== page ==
Who’s Doing What About Bacterial Antibiotic Resistance?

Who’s Doing What About Bacterial Antibiotic Resistance? Who’s Doing What About Bacterial Antibiotic Resistance?

August 21, 20202 min read

Biology professor and active researcher Margaret “Peg” Riley is an expert in the evolution of microbial resistance and a member of the board of directors of the Boston-based global non-governmental organization Alliance for the Prudent Use of Antibiotics (APUA). It has called for aggressive action to promote development of new antibiotics and rapid diagnostic tests for resistant bacteria.

As Riley points out, antibiotics are some of the most commonly prescribed medicines in the world, and overuse and misuse are the most important factors leading to antibiotic resistance, Riley points out. She and APUA say that antibiotic resistance is one of the world’s greatest health threats, pointing out that the Centers for Disease Control estimates that every year at least 2 million people are infected with drug-resistant bacteria, and at least 23,000 of them die as a direct result.

As she explains, antibiotic resistance occurs when an antibiotic has lost its ability to control or kill bacterial growth. The bacteria become “resistant” and continue to multiply even during antibiotic treatment. Not only do physicians lose an important weapon in disease control, but patients are more vulnerable to secondary infections, infections often last longer, cause more severe illness, require more doctor visits or long hospital stays and can involve more expensive and toxic medications.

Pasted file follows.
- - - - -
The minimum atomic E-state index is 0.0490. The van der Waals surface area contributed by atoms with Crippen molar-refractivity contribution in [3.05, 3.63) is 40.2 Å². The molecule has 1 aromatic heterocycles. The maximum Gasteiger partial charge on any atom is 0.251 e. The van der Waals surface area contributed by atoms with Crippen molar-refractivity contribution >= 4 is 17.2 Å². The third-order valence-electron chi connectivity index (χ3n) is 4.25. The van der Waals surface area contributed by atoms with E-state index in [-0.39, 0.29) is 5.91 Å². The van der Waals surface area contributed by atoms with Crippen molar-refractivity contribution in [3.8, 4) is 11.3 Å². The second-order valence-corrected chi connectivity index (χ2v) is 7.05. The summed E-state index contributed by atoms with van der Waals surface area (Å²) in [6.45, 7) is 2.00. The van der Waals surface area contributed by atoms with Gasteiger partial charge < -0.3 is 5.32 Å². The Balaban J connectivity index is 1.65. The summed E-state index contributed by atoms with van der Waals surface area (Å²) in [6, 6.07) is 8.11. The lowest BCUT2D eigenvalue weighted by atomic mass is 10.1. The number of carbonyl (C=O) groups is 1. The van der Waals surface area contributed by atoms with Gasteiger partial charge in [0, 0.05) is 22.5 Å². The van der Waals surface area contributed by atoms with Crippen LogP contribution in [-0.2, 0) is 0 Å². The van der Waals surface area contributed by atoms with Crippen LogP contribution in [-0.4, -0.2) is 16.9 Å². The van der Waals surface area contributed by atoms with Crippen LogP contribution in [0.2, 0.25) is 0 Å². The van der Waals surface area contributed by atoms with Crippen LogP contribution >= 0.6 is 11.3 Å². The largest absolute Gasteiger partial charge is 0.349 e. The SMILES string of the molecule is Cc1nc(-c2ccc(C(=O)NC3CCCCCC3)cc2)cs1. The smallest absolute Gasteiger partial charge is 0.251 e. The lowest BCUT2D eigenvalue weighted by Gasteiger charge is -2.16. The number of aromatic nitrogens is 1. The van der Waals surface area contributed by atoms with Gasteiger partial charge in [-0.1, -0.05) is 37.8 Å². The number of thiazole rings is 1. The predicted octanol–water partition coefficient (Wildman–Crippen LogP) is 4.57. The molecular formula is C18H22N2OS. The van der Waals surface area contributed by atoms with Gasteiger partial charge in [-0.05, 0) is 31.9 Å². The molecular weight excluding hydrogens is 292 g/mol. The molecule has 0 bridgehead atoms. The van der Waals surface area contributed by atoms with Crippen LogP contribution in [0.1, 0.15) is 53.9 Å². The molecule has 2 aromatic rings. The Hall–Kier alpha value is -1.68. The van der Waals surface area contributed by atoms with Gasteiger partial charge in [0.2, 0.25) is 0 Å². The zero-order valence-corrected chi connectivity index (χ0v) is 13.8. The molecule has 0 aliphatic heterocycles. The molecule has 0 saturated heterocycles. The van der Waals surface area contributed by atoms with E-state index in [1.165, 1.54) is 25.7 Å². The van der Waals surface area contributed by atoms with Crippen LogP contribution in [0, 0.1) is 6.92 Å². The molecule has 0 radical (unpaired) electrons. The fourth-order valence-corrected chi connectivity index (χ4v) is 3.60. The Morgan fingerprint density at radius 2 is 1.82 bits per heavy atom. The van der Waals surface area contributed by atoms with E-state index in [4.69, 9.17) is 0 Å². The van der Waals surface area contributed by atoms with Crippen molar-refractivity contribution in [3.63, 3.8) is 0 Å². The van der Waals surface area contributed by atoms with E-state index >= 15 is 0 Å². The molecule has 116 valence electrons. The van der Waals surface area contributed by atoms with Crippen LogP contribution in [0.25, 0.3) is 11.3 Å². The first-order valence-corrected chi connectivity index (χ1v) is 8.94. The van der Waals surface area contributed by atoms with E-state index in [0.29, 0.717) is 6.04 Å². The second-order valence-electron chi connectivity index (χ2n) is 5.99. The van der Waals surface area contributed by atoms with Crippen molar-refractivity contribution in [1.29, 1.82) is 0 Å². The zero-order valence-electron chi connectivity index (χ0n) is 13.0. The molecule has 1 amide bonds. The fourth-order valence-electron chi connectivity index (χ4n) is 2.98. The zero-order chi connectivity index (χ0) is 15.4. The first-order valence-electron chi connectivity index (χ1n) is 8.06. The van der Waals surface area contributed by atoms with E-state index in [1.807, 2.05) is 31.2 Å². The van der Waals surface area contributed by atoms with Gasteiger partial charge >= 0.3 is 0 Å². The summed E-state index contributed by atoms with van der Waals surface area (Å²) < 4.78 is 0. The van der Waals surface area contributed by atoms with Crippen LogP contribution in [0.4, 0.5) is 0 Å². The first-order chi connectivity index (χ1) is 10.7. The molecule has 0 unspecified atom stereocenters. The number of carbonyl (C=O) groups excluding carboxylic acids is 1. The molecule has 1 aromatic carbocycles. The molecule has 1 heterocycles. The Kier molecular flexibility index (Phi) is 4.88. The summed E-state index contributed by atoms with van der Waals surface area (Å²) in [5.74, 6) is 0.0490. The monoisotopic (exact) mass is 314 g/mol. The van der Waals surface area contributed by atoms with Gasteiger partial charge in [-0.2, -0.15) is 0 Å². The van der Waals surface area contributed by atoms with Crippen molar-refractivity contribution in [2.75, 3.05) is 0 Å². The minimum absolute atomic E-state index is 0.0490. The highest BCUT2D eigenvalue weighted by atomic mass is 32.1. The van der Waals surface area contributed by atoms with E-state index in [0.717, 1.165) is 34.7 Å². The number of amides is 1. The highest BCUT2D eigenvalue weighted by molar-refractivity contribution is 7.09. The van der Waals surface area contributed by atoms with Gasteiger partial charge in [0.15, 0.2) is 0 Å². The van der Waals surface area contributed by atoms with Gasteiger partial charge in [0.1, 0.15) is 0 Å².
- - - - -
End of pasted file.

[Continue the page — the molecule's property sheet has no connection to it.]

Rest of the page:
Antibiotics now in use generally take a “shotgun approach,” Riley says, which targets healthy bacteria needed for good health as well as harmful bacteria. This can do more harm than good, especially for children who may have long-term microbiome damage, she adds.

She and others have experimental evidence that a more targeted and promising approach is possible because they have seen that bacteria have the ability to produce their own “chemical weapons” to attack enemy bacteria without hurting beneficial ones.

APUA was one of the very first organizations devoted to informing the public of the dangers of antibiotic overuse and abuse and has been a key player in efforts to extend the lifespan of these life-saving drugs.

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  • Margaret
    Margaret "Peg" Riley Professor of Biology

    The focus of Peg Riley's research is in the area of microbial evolution - namely antimicrobial resistance evolution - and drug development.

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